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Manufacture Small Molecules, Small Molecules

Finding Humanity in Science

The 2015 Humanity in Science Award (www.humanityinscienceaward.com) was presented jointly to Peter Seeberger and Andreas Seidel-Morgenstern, directors at two collaborating Max Planck institutes in Germany, by our sister publication The Analytical Scientist. Their groundbreaking work in drug synthesis also won both scientists a spot on our 2015 Power List. By coupling flow chemistry with advanced chromatography methods, Seeberger and Seidel-Morgenstern were able to manufacture artemisinin-based therapies – the most effective drugs to treat malaria – from plant waste material, air and light. The science is innovative and exciting, and the potential impact of their project – and the concepts born from it – could really shake things up in the pharmaceutical industry.

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About the Authors

Peter Seeberger

Peter Seeberger’s research covers a broad range of topics from engineering to immunology. He is a director at the Max-Planck Institute for Colloids and Surfaces in Potsdam and Professor at the Free University of Berlin. Through his work in the area of neglected diseases, Peter has also become involved in philanthropic causes – he is a co-founder of the Tesfa-Ilg ‘Hope for Africa’ Foundation that aims to improve healthcare in Ethiopia.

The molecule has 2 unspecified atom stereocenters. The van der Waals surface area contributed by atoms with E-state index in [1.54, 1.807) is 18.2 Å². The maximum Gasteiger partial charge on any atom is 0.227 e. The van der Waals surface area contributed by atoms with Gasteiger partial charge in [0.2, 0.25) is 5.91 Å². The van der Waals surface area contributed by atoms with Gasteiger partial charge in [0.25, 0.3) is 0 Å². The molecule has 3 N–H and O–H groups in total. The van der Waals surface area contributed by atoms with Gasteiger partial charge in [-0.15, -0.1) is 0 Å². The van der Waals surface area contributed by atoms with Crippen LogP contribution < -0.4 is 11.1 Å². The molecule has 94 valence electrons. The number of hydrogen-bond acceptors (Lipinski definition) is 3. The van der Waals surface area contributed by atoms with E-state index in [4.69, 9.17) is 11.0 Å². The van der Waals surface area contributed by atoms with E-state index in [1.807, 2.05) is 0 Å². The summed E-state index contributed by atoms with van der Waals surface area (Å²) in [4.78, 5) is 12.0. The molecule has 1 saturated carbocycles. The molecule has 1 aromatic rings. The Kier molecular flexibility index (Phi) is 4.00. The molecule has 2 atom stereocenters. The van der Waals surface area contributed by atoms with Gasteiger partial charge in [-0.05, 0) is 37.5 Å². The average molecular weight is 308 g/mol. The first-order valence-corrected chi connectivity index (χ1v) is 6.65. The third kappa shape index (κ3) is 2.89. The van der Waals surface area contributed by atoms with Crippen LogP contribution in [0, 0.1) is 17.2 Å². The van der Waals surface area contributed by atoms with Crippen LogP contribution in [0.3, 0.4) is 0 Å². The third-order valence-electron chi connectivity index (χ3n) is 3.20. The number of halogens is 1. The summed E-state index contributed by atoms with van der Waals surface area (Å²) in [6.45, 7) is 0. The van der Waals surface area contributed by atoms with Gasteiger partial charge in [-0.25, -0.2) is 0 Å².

Andreas Seidel-Morgenstern

After receiving his PhD from the Academy of Sciences in Berlin and working as a postdoctoral fellow at the University of Tennessee, Andreas Seidel-Morgenstern defended a Habilitation at the Technical University, Berlin before working for Schering AG. In 2002 he joined the Max Planck Institutes, where he is head of the Physical and Chemical Foundations of Process Engineering group. Andreas is interested in heterogeneous catalysis, the development of new reactor concepts, crystallization, adsorption and preparative chromatography. The results of his work are published in almost 400 research papers.

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